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R.M.S. Titanic Sank 100 Years Ago Today

The last known photograph taken of Titanic as she departs Queenstown.

On April 10, 1912, the Royal Mail Ship Titanic set sail from Southampton on her maiden voyage. At 11:40 PM on April 14, 1912, she struck an iceberg about 400 miles off Newfoundland, Canada. She sank under the waves at 2:20 AM. Only 705 people were rescued; 1523 drowned or froze to death in the icy water. However, Five dogs and a pig were saved.

A Complete List of the Survivors

A survivor eventually lived in Chicago near Wrigley Field. He hated baseball. That was because every time a home run was struck,  the roaring crowd reminded him of the sound of all the people screaming in the water.

Violet Jessop survived not only the sinking if the Titanic, but that of Britannic too. She was also aboard Olympic when it collided with the British cruiser H.M.S.  Hawke.  She was part of the crew and was well versed on the life boat drill.

The Key Facts of the Sinking:

1. The bow and stern separated completely on or near the surface allowing the stern to float free.

2. The damaged sections of double hull were damaged in the separation not the “Grounding” on the berg.

3. Confirming witness testimony, the rockets fired from Titanic were multicolored and not just white.

4. Actions by the crew to counter flood allowed the ship to remain level on a near even keel and prevented a capsizing, allowing more life boats to be launched.

While over the years the iceberg has been credited for sinking the Titanic, current theory is that she was sunk by shoddy workmanship. A radical thought seeing that no expense was spared in her construction. Using the technology available at the time she was literally held together by millions of steel rivets. These steel rivets, an inch thick and of various lengths were forged with, by today’s standards unacceptable impurities of iron in the smelt. Combined with the icy low temperatures of the North Atlantic, this made the rivet brittle. Upon striking the glancing blow of the berg, the rivets failed under the tensile load placed on them opening up seams in her hull allowing far more water to enter that just the damage caused in the collision. Because the ice berg damage is buried in the sea floor and will never be seen, this theory will be perpetually debated.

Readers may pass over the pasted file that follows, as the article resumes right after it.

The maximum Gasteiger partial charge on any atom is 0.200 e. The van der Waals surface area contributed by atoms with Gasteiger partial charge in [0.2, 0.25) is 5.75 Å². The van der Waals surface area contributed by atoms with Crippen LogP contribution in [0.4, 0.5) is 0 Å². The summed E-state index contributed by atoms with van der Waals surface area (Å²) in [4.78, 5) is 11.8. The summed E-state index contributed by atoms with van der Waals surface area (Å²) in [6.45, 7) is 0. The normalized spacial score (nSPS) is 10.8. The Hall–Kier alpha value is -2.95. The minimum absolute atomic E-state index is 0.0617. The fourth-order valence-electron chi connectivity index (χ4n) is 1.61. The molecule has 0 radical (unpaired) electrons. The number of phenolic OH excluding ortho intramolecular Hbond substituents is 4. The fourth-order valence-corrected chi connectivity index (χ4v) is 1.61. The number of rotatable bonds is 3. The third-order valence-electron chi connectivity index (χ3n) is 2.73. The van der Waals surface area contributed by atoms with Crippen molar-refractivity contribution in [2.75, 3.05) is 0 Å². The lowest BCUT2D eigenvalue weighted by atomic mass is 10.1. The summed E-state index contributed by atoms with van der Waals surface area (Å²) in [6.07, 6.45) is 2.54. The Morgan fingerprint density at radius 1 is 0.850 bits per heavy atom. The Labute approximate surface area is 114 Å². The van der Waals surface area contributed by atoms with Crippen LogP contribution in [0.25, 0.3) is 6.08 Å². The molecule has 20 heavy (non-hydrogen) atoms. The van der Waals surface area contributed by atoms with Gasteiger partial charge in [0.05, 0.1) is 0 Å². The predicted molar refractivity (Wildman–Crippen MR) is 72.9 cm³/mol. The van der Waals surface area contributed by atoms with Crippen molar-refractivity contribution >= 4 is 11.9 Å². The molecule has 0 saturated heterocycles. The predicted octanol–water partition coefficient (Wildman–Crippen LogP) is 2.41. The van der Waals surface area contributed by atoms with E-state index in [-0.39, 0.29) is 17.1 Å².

Current research has brought the very thickness of her hull into question.  In an effort to reduce operating costs Harland and Wolfe opted to reduce the weight of the Olympic Class by using thinner hull plating.  1.875 cm for the hull and 1.25 cm for the bulkheads and superstructure. With her five forward compartments flooded, Titanic was doomed to sink.  However her break up at the surface accelerated the rate.  Modern sonar soundings of the wreck, coupled with eye witness testimony has revealed the slow energy failure of the hull plating. As the bow angle approached nine degrees, shear failures of the upper hull occurred resulting in cascading failures of the entire hull structure until only the thickest steel of the double bottom joined the bow and stern sections. As the bow section sank even that separated.  The hull failure was totally unexpected. Had the hull remained intact the ship would have remained on the surface long enough for the crew’s life boat plan to effect the rescue of more people.

1. Trim the ship to effect the successful launching of all the life boats whether full or not.

2. The opening of the D deck gangway door to allow safe exit from the vessel.

3. The return of the life boats to receive people exiting D deck.

Titanic's rivets.

 

More Facts About R.M.S. Titanic

Many pictures purported to be the R.M.S. Titanic are in fact, pictures of her sister ship Olympic. In the rush for news after the sinking these pictures were substituted to satisfy impatient newspaper editors. Only a few authentic pictures of Titanic afloat exist.

Tugboat names have been obscured to mask Olympic's true identity.

 

 

 

 

Workers who built the Titanic worked 14 hours a day, six days a week and were allowed seven minutes a day for bathroom breaks.